Special for the Times-Tribune
The Laurel County Agricultural Fair had a new addition this year. The first annual Beef Exposition, sponsored by the Kentucky Beef Council on June 14.
Many hours of planning and preparation went into the event that included the help from volunteers, students, agents and staff from the Laurel County Extension Office. They also received help from several members of the local Cattleman's Association.
The event began around 8:30 a.m. on Wednesday morning with a hands-on demonstration and instruction session led by Mrs. Clara Patton, a 4-H volunteer in the county.
There were 25 youth from 4-H and FFA clubs from four counties who participated in the activities and event.
Participants from Laurel, Clay, Rockcastle and Pulaski counties had a chance to learn about basic beef cooking during the demonstrations.
The subjects covered were: safe handling instructions, cuts of meat, marinades and rubs, proper cooking temperatures, different levels of doneness and proper portion sizes.
The first lesson on the agenda was safe handling instructions when preparing and cooking your beef.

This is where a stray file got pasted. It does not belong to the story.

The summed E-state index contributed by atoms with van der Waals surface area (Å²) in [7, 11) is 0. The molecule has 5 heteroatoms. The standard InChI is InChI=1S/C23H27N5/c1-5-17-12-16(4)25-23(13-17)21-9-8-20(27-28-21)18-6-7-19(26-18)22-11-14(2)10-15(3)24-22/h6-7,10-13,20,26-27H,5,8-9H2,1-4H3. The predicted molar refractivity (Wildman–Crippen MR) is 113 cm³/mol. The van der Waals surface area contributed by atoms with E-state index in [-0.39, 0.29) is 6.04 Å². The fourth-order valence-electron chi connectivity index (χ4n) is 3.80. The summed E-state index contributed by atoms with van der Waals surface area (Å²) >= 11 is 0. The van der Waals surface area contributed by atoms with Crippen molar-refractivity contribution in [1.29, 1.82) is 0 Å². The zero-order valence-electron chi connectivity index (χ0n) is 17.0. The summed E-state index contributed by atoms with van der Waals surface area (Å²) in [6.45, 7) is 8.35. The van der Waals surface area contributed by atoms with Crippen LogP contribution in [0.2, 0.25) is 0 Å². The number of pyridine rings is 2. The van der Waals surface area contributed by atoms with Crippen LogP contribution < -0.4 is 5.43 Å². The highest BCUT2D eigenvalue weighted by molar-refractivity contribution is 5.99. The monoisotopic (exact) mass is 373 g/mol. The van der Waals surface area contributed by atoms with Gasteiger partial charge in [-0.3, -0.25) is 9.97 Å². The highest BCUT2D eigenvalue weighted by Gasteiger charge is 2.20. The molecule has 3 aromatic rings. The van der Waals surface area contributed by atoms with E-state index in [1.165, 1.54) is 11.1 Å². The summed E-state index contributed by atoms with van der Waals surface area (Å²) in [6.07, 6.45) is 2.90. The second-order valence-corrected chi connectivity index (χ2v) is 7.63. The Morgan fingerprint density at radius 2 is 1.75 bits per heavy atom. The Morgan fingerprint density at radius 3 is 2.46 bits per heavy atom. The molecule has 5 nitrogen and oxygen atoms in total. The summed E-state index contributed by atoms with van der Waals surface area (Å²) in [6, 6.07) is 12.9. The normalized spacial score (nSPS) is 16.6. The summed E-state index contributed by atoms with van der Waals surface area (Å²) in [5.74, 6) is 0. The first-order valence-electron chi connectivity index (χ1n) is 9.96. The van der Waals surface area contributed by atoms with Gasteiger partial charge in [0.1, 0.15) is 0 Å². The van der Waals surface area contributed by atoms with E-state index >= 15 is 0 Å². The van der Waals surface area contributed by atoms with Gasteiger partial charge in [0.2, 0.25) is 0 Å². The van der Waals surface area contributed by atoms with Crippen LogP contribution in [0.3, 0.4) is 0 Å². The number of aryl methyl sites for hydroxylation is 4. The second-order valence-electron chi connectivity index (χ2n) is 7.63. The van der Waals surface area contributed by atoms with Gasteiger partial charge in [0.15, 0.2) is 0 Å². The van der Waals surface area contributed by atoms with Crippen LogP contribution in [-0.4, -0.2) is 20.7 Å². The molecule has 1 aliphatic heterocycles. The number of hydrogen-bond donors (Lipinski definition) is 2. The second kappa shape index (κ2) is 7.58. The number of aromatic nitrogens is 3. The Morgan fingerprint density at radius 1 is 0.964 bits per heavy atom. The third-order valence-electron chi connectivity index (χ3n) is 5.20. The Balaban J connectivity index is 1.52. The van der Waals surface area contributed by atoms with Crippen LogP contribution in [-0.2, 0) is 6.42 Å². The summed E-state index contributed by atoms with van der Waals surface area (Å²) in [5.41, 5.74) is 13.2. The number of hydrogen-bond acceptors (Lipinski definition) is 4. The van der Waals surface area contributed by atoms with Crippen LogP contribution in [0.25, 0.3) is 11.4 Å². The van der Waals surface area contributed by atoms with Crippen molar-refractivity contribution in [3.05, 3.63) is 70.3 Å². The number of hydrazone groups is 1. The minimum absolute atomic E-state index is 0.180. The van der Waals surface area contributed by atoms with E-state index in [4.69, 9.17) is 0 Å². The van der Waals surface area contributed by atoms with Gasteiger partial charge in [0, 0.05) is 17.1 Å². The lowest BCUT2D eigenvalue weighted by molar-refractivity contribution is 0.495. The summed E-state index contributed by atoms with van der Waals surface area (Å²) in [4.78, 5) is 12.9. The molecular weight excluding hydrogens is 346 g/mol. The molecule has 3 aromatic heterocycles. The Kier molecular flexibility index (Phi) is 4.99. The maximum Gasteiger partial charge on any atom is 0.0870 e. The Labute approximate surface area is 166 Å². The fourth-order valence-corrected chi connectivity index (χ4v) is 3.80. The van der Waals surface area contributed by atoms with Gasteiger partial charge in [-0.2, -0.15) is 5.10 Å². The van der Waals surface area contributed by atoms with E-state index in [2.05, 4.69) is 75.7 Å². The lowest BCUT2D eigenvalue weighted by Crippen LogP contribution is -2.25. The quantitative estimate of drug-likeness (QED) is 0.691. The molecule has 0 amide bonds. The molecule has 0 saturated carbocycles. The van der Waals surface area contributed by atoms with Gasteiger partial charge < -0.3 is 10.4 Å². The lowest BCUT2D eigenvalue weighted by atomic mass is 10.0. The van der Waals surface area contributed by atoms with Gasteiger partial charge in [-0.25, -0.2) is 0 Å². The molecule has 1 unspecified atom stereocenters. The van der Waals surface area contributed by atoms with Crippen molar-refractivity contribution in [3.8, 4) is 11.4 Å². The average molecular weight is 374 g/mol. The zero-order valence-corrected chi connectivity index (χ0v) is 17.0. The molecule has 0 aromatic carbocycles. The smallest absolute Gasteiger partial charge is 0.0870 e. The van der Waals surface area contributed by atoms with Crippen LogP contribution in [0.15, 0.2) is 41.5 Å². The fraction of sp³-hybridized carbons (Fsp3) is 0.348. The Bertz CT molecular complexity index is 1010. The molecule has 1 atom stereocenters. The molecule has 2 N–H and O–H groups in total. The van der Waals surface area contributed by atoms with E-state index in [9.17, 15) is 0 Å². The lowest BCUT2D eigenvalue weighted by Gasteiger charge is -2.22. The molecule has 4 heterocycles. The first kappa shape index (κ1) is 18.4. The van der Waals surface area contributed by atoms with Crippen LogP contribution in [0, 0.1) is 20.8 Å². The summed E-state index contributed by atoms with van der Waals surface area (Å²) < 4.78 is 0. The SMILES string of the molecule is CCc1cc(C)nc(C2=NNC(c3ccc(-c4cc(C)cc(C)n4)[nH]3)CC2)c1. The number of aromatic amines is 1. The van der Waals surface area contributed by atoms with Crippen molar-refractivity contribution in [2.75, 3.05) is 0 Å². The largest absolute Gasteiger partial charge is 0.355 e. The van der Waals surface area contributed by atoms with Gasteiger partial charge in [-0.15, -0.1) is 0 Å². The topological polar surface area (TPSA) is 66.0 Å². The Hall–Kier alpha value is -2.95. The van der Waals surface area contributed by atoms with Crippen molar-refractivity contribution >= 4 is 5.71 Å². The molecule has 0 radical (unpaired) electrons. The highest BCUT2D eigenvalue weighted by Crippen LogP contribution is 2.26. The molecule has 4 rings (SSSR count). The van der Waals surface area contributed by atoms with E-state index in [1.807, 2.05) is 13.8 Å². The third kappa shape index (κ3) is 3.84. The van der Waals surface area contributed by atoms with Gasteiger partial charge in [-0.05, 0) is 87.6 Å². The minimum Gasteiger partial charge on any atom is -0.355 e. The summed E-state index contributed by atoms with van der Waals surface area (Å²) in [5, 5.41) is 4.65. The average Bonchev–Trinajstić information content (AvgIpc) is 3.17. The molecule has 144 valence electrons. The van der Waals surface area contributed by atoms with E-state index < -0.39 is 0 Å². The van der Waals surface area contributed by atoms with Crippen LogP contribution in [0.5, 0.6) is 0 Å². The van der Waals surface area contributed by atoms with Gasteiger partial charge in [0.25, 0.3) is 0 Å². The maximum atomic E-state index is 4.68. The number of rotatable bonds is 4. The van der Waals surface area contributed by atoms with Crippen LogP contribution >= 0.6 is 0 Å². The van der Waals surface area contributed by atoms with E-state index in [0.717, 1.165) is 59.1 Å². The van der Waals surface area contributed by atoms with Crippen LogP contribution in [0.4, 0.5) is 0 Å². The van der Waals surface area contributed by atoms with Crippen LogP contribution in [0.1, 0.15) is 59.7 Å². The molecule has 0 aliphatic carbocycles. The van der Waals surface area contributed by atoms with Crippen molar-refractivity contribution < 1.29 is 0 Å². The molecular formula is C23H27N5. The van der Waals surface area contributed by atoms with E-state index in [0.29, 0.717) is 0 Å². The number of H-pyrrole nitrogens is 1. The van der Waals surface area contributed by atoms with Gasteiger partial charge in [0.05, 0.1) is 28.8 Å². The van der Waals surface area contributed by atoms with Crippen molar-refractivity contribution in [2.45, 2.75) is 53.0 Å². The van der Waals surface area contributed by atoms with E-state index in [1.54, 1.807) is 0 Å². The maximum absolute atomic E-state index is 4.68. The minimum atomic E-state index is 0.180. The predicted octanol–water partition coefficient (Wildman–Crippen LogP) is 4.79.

Patton also instructed the participants on how to choose good cuts of meat, according to your recipe and how to marinade and apply rubs to a cut of meat.
The students were divided into groups with each group working at different stations with various cuts of meat. They learned how to identify the best cuts of meat varying from T-bone steaks to whole roasts.
Patton showed participants how some cuts of meat are tougher cuts than others and must be cooked accordingly.
They prepared and cooked roasts in a crock pot compared to a roast on the barbecue grill, round steak marinated in Italian dressing, beef hamburgers cooked on the grill using various recipes, and T-bone steaks cooked two different ways to demonstrate proper temperatures and doneness.
Each student prepared their own beef and then cooked it with the help of volunteers and the grill instructor, President of the Cattlemen's Association, Jason McWhorter.
Meat temperatures were tested by the participants with thermometers donated by the Kentucky Beef Council.
The final lesson of the event involved teaching proper portion sizes as the participants cut servings and served 45 or more people who attended the events that day.
The beef was tested and evaluated by participants from other stations and were given a rating.
Most participants received a ÒgoodÓ or ÒexcellentÓ rating from their peers.
Special for the Times-Tribune
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